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Analysing Bollywood classics

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Analysing Bollywood classics

In a cult of their own

Author - Amborish Roychoudhury

Publisher - Rupa, Rs 295

Is a film’s box-office performance the only parameter to judge it? Amborish Roychoudhury begs to differ, and presents his theory of ‘classics’ in his book, In a Cult of Their Own. Excerpt:

It was in the late 1980s that actor-turned-TV presenter Simi Garewal made a documentary called Living Legend: Raj Kapoor. It was aired on Doordarshan around the time Raj Kapoor passed away, in 1988. In it, Kapoor describes a scene thus: “…this performer has invited all his past attachments, emotional involvements — the girls, the teacher — all of them he has invited. He is a joker and he is giving his last performance. He knows that he’s going to die now. He has a kind of ailment and he is not going to live long. We begin with an operation: seven–eight doctors are pulling out the heart of a clown, of a joker. They pull out his heart, and then we find that he has no heart. And he’s walking on the ring of the circus, and he asks all from his past, ‘Have you seen my heart? Have you seen my heart? Please, have you? Anybody here who has seen my heart?’ This scene affects me very much. ‘Has anybody seen my heart?’ For that matter I feel that (there are) a very fortunate few in this world who have probably the distinction of having people who have seen their heart, to have loved them, to have received love in return…this affects me. Tremendously.”

Anybody even faintly familiar with Raj Kapoor’s work will vouch for the fact that this magnificent obsession summarises the man and his work, leading one to believe that he poured the essence of his very being into Mera Naam Joker; more than any of his other creations, more than Shree 420, more than even Awara, Mera Naam Joker is the one film that most aptly represented Raj Kapoor’s world view.

A little fiddling on YouTube will reward you with an ancient video depicting Raj Kapoor putting up a grand show at Mumbai’s Brabourne Stadium for naval officers.* In attendance were the newly appointed Chief of Naval Staff, Sardarilal Mathradas Nanda, Admiral Chatterjee, President V.V. Giri, the Governor of Maharashtra, actors Prithviraj Kapoor, David, Simi Garewal, Dara Singh, Prem Chopra, Sadhna, Babita, Agha, Johnny Walker, Vimmi, Mehmood, Junior Mehmood, Helen, Rajendra Kumar, Jeetendra (introduced as ‘James Bondy’ Jeetendra), Raajkumar and above all, the stars of the evening, composer duo Shankar-Jaikishan and ace singers Mohammad Rafi and Mukesh. The audience were in a tizzy following the live performances of Rafi and Mukesh, when Rajendra Kumar introduced the song Jeena yahaan, marna yahaan/ Iske siwa, jaana kahaan from Raj Kapoor’s upcoming magnum opus Mera Naam Joker, with a group of sailors providing the chorus. After another round of Rafi’s popular numbers, Raj Kapoor appears on stage unveiling another number from his new project—Jaane kahaan gaye woh din/ Kehte thhe teri raah mein/ Nazron ko hum bichayenge. Following this, Kapoor himself waltzes on the stage and croons ‘E Bhai, Zara. Dekh Ke Chalo’ in his own voice, ostensibly to account for the absence of Manna Dey, who had sung the original.**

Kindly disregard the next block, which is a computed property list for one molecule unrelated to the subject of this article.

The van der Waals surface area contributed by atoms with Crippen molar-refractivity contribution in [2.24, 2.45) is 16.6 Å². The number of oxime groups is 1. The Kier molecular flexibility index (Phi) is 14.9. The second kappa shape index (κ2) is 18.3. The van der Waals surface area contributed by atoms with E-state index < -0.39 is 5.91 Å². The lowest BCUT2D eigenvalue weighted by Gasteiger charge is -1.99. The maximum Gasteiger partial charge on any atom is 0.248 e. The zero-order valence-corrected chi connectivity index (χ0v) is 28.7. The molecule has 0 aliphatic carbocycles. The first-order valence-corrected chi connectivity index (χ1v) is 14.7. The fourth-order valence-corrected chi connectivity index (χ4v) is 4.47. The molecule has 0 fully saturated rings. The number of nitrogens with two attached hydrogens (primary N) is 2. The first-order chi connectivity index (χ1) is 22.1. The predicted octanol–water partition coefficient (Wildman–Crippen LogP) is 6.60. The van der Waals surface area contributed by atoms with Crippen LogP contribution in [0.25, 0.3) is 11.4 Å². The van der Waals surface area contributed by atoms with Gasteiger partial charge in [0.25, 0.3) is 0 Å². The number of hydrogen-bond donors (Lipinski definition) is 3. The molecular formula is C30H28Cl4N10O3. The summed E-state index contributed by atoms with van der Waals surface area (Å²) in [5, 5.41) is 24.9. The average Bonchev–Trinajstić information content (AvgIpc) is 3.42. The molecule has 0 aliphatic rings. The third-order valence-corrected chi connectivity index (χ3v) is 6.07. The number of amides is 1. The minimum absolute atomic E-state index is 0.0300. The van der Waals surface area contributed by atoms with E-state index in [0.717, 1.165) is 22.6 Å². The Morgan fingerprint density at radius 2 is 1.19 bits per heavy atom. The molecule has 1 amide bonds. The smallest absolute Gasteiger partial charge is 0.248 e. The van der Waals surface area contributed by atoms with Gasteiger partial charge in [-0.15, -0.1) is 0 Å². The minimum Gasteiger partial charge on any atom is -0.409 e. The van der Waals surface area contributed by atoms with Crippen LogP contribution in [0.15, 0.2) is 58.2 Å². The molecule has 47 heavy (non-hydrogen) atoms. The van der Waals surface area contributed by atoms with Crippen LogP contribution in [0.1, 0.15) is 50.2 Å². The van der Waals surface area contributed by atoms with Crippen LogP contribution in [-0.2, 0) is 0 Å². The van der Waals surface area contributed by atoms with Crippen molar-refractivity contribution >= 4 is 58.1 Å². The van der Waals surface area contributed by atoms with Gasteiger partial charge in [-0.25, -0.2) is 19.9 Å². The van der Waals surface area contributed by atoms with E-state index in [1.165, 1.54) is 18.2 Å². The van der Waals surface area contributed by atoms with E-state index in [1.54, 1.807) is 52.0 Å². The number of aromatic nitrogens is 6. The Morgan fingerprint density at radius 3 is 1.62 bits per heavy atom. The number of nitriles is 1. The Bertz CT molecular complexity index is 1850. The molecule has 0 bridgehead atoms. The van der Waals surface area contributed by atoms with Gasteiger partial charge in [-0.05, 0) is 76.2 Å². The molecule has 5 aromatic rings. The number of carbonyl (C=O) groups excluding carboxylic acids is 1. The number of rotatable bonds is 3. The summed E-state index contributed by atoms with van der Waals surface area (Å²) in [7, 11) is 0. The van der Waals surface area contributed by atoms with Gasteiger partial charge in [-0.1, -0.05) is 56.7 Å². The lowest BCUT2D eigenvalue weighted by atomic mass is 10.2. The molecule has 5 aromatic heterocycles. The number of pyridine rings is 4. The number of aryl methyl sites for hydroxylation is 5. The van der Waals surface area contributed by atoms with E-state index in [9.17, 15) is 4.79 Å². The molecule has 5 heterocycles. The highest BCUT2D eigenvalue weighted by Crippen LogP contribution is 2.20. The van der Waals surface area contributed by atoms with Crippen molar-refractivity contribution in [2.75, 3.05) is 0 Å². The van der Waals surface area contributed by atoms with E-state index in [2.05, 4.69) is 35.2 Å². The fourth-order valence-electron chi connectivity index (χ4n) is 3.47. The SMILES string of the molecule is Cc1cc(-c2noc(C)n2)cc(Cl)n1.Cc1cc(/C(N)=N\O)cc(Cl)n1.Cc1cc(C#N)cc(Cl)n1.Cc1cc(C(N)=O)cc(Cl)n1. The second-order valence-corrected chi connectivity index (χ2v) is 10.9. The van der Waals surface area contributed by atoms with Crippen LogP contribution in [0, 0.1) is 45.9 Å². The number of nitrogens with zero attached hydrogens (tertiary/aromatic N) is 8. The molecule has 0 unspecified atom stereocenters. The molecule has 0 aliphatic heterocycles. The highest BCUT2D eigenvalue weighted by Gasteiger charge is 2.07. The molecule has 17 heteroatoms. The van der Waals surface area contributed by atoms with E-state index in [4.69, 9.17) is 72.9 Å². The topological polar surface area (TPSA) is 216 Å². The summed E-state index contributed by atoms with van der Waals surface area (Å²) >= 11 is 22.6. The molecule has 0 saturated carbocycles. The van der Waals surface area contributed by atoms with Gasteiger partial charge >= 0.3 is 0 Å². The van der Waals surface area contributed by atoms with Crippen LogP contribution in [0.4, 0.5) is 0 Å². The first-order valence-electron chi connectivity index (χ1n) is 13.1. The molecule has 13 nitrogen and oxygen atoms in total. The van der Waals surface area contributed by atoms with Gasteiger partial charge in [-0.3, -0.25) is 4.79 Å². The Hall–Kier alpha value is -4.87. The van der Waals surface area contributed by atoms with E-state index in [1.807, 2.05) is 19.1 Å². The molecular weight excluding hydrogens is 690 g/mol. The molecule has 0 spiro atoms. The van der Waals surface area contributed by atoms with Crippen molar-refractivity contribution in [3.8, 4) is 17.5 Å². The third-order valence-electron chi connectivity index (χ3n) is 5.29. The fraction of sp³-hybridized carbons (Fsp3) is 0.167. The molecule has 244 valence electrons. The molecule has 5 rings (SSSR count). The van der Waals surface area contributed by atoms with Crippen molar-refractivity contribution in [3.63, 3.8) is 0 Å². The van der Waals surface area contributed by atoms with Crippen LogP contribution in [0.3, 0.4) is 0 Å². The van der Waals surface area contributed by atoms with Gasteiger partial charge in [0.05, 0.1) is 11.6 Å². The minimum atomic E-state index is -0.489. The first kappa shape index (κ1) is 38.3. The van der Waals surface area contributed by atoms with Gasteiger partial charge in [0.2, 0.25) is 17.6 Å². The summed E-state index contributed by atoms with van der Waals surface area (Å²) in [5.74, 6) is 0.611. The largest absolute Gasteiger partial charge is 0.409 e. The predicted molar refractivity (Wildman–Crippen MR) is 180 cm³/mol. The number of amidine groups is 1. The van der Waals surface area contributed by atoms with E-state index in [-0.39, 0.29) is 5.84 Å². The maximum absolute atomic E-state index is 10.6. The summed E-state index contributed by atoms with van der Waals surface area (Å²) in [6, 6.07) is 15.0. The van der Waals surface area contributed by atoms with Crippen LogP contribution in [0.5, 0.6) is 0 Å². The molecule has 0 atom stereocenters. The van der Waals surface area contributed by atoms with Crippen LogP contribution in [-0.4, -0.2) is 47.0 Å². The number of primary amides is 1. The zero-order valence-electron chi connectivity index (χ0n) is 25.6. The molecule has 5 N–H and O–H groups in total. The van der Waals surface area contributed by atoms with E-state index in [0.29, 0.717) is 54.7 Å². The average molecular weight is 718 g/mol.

As is obvious, Mera Naam Joker was launched at en epic scale. Magazine covers, mainstream media, billboards, public functions—nothing was spared. But the plan was not to mount just one big film. The word on the street was, the great showman was conceiving a two-part spectacle. As quoted in daughter Ritu Nanda’s book Raj Kapoor Speaks, he is known to have spoken about this in an interview:

My work is my religion. My obsession. I stand or fall by the yardstick of my creative work. That is why I find questions concerning length, footage and how many parts and so on totally irrelevant, where Mera Naam Joker is concerned. Yes, there will be two films, Mera Naam Joker Part I and Mera Naam Joker Part II. Yes, both parts will be long. Is not human life long? And engrossing? And with never a dull moment?***

Enter Chintu Ji. Few films till the 1970s—such as Kitaab (1977) and Mera Naam Joker—had captured adolescence in all its idiosyncrasies. Although the growing pains of an adolescent are not exactly what the film largely concerns itself with, Mera Naam Joker goes into territories no one had ever explored before. Like a teenage boy’s obsession for his gorgeous teacher, his raging hormones and certain nightly indulgences adolescents commonly engage in. Rishi Kapoor mentioned on several occasions how he was over the moon when his father asked his mother whether he could borrow little Chintu (his nickname) for an acting job.Without further delay, the boy locked himself up in his room and got busy practising autographs.

Although it was hardly his first on-screen appearance (as is well known, Rishi Kapoor was one of the three little children scooting along wearing raincoats in the song ‘Pyaar Hua Ikraar Hua’ from Shree 420), this was the first time he was playing a significant part, and hogging significant screen time. The chubby little blue-eyed boy that he was, Rishi was already winning hearts—his face stared from magazine covers, long before the film was released. As for his performance, it was self-assured enough for one to wonder if it could really have been his first acting role. He was spot on as the adorable little bundle of mush in love with the much older Mary (Simi Garewal), and his performance won him the Bengal Film Journalists’ Association (BFJA) Special Award. Amusingly enough, a younger Rishi (seemingly) falling for an older Simi was repeated again, exactly ten years later. The film was Subhash Ghai’s Karz (1980).




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